Radiance is a substantial gain
in problem-solving ability—
a beam, a gleam, a brilliant luminosity,
a schedule that feels like fractals—
eligible, redundant, fancy,
berry-flavored, and pungent,
though less punitive to the touch,
with a sound like mulch.
William Pratt doesn’t think much
of the luster cast by sunlight
across the tombs of Kensal Green.
He feels radiance is a hindrance,
effulgence a nuisance.
And oughtn’t he to know?
With his pallid halo and a penumbra
that danced away from his heels,
along with his reflection
that glares with his absence in mirrors?
It’s a class act that makes
joining the great majority
into a black-tie affair.
Why cark, love?
Sometimes you get the chicken.
Sometimes you get the feathers.
When dusk turns dark,
the sparkling remediation of warmth
is the blood singing inside of you.
Mal commune mezzo gaudio—
a shared evil is half a joy.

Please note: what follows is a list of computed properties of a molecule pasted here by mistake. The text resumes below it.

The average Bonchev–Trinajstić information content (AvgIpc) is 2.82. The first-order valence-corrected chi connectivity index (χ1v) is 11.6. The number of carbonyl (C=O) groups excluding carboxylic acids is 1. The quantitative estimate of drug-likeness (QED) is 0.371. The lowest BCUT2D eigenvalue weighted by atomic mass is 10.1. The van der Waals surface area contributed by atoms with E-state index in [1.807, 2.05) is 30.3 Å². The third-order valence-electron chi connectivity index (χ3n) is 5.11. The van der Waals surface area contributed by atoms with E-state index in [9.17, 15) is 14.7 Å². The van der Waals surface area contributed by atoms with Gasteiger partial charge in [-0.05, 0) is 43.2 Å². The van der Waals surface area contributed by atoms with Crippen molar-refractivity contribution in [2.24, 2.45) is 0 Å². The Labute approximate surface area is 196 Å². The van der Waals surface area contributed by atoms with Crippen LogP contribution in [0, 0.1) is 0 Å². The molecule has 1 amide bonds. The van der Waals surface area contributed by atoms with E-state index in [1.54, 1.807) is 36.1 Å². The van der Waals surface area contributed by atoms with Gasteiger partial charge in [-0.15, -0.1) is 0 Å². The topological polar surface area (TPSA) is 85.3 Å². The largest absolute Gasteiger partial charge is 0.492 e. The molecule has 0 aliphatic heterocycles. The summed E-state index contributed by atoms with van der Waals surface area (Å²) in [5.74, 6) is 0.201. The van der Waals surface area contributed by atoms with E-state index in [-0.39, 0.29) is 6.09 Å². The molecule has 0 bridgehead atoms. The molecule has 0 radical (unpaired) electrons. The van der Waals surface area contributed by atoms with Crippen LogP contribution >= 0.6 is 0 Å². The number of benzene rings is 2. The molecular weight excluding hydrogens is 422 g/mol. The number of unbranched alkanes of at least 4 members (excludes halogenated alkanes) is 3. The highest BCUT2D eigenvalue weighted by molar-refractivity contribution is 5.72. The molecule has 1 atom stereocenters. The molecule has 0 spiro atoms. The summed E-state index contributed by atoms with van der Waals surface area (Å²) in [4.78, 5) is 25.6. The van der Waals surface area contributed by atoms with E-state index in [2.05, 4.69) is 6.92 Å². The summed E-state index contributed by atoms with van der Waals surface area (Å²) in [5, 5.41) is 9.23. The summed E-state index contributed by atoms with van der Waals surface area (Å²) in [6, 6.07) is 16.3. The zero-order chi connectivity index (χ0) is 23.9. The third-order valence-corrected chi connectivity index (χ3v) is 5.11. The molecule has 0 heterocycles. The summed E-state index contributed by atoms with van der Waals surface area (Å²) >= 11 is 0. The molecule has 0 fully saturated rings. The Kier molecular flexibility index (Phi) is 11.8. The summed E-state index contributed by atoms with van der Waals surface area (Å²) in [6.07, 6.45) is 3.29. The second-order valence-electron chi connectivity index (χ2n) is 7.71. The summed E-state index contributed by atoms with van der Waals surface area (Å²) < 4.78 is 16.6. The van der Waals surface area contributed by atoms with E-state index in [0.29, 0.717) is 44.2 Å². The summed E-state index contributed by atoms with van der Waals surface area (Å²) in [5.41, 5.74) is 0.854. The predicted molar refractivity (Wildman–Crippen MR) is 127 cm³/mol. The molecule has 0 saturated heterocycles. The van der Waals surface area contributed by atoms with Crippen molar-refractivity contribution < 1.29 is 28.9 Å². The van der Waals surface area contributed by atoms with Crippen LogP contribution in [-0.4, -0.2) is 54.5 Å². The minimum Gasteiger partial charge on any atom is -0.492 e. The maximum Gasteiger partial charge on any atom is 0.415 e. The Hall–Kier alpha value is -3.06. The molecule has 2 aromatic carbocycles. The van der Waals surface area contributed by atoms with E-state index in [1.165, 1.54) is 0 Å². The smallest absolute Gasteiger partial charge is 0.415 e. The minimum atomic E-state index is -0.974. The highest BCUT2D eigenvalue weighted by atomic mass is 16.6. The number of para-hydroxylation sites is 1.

Dumpling, sure as flagrant delicto
is delicious and fragrant,
you are the purgatory of hunger,
the smoldering taste,
lick of flame, salting the radiance
between empty mirrors
and a grave.
Rena Priest is a Lummi tribal member and a writer, born and raised in a subterranean homesick matriarchy. Her work draws on history, scientific ephemera, and pop culture to tell stories and seek truths. Her debut book, Patriarchy Blues, was released on MoonPath Press and garnered a 2018 American Book Award. Her most recent collection, Sublime Subliminal, will be published by Floating Bridge Press and released at Elliott Bay Book Company on October 21. Her work has also appeared in Cosmonauts Avenue, Sweet Tree Review, Diagram, and elsewhere. As a National Geographic Explorer, her next project will be to write about regional efforts to repatriate an endangered Southern Resident orca from an amusement park in Florida.